October 9, 2007
What can be done to combat the skilled welder shortage? Longtime welding educator and inspector Tina Buchanan has some ideas that require cooperation among educational facilities at all levels, industry, and parents. Among her recommendations are restructuring educational programs, more industry involvement, and parental support of children's career interests.
Everyone in the welding field is talking about the welder shortage. Every meeting I attend, the talk surrounds the need for welders.
As a certified welding educator working in an institution of higher learning, I am inundated with calls for welders. As a certified welding inspector in industry, I am asked if I have any welders ready to go to work. I reply that all of my good welders are working, or I ask if the business is willing to work around my students' school schedules. The answer I receive is usually that the employer needs someone full-time and available to work any shift.
Now that we all are aware of the welder shortage, we need to institute an action plan. Many avenues to circumvent the shortage exist, but they require people working together to obtain the cure.
A shift in thinking regarding how educational programs are administered must occur. Programs need to be geared toward the success of the student instead of the preconceived notion that every student is college-bound. There are two types of students, academic and skill-oriented, and they require different types of training.
Secondary Programs. Programs at a secondary level should be designed to allow students to pursue the skills in which they are interested, without being required to take an ever-increasing number of credits that prepare them for college.
Most skill-oriented students want to learn and be proficient in all aspects of a particular skill. Administration across the board needs to understand that the standard courses for these students should be geared toward the application the student will need in his or her chosen field. This enables the student to succeed in these types of courses.
Welding programs should be linked to the industry that supports them. On-the-job training, shadowing, and mentoring opportunities should be incorporated into these programs so that the students can gain real-world knowledge and experience in the field.
College Programs. At the college level, an open-entry, open-exit format that allows students to enter at any time, complete the objectives for the course, and go on to the next course or exit the program to go to work should be implemented. A degree in a skill program should be based on skill-related courses taught by people qualified in the skill. These qualified, skilled instructors know what is required in industry and are best-suited to prepare the student for the work force.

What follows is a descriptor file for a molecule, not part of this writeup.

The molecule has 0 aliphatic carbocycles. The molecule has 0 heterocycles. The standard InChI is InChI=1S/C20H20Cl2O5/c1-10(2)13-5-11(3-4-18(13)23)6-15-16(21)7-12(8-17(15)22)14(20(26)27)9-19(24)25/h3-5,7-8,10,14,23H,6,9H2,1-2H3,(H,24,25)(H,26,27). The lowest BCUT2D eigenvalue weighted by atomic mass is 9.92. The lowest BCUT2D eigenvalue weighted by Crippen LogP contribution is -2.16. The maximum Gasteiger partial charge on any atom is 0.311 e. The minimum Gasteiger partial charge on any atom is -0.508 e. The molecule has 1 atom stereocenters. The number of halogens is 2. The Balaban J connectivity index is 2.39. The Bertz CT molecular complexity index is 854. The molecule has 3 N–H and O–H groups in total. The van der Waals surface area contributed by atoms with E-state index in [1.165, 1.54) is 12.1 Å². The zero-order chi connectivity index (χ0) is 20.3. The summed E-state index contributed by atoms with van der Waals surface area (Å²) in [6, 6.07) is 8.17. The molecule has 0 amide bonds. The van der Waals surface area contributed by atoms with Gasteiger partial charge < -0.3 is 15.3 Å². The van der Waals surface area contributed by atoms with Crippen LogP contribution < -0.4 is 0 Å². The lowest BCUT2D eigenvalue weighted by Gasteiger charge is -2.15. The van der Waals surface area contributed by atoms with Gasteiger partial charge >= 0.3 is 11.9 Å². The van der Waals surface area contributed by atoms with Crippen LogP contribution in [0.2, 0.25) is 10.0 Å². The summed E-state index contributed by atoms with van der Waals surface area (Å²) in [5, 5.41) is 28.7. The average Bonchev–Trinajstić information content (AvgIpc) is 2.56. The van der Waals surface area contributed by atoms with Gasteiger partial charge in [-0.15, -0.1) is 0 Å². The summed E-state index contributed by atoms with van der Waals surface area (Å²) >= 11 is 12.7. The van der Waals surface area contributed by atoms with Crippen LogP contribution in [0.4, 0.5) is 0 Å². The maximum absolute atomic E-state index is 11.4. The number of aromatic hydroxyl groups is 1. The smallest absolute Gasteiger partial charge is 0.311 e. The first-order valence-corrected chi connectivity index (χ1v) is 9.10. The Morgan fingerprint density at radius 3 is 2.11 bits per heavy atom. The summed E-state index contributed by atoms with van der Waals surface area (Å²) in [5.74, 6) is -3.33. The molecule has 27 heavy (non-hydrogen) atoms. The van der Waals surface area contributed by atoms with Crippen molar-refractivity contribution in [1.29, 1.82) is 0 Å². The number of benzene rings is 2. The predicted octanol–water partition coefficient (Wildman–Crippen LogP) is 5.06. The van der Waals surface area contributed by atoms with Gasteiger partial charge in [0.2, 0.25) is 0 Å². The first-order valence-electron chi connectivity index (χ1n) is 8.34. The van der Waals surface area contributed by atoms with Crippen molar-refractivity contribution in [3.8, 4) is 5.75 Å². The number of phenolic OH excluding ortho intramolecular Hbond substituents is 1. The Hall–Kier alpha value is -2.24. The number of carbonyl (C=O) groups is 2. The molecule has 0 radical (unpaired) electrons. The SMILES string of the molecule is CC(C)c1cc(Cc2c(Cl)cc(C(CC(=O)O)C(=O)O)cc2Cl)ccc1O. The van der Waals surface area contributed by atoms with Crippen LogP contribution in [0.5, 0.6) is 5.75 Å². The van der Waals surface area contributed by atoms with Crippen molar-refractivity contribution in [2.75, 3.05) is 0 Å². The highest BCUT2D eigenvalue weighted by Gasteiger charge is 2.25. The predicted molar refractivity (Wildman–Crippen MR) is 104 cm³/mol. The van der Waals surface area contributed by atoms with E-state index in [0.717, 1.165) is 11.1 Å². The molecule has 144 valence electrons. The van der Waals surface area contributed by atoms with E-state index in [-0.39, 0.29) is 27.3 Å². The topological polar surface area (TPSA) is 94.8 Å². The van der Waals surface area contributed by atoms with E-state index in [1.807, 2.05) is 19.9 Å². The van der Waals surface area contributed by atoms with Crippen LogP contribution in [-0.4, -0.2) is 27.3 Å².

To eliminate the stigma attached to the skilled worker, everyone needs to realize that these are knowledgeable and skilled professionals. Every weld is important, and without welders to repair and fabricate, we wouldn't have tall buildings, bridges, ships, and other parts of our infrastructure.
Industry needs to be more involved with the educational process. One way to do so is by becoming collectively active in the educational political arena in which legislation concerning the training of potential employees is enacted.
Industry needs to work with the secondary and postsecondary institutions to provide experiential learning opportunities. These opportunities can come in many forms. Industry experts can become active presenters at professional meetings, such as American Welding Society (AWS) section meetings, and inform students of the different jobs available in the welding field.
Industry can provide mentoring, shadowing, and on-the-job training programs to help students integrate into their careers.
Employers can serve on advisory committees, not only at the educational point nearest them, but collaboratively with others to reach the next level in the educational policy hierarchy.
Industry must recognize that to recruit qualified employees, it must offer wages equal to the skill level and increase those wages as the skill level rises.
Addressing the welder shortage requires effort beyond appropriate educational programs and industry involvement. Students must be made aware of the antiquated infrastructure and what it is going to take to fix it.
Elementary and middle schools should host more career days to get kids interested in their futures. The focus should not be mainly on the standard careers like doctors, nurses, policemen, firemen, and business people. While these jobs are very important, young students should be introduced to the skilled trades and told why they are important.
We need to challenge students to explore the many career options. We have the best information highway available (Internet), and we are promoting it as entertainment rather than a research tool.
As parents, we need to be more encouraging about our children's career interests. Parents and society need to teach children responsibility beginning when they are very young, because this is the most important part of work ethics. A majority of the students of this generation have lost this important trait. This lack of responsibility is the major complaint from our advisory committees for industry and education. The poor work ethic is a costly part of industry and our society as a whole.
Keep in mind that I am not telling you that I have all the answers. I am relaying my perspective on what I have encountered over the last 16 years in both industry and at different educational levels. Everyone needs to realize that in order to find a cure for the welder shortage, there needs to be a meeting of the minds. Many issues exist within those addressed in this article. As a collective group, we need to identify each issue and design strategies to overcome them. Doing so may cure more than the welding industry; it may cure society's ills.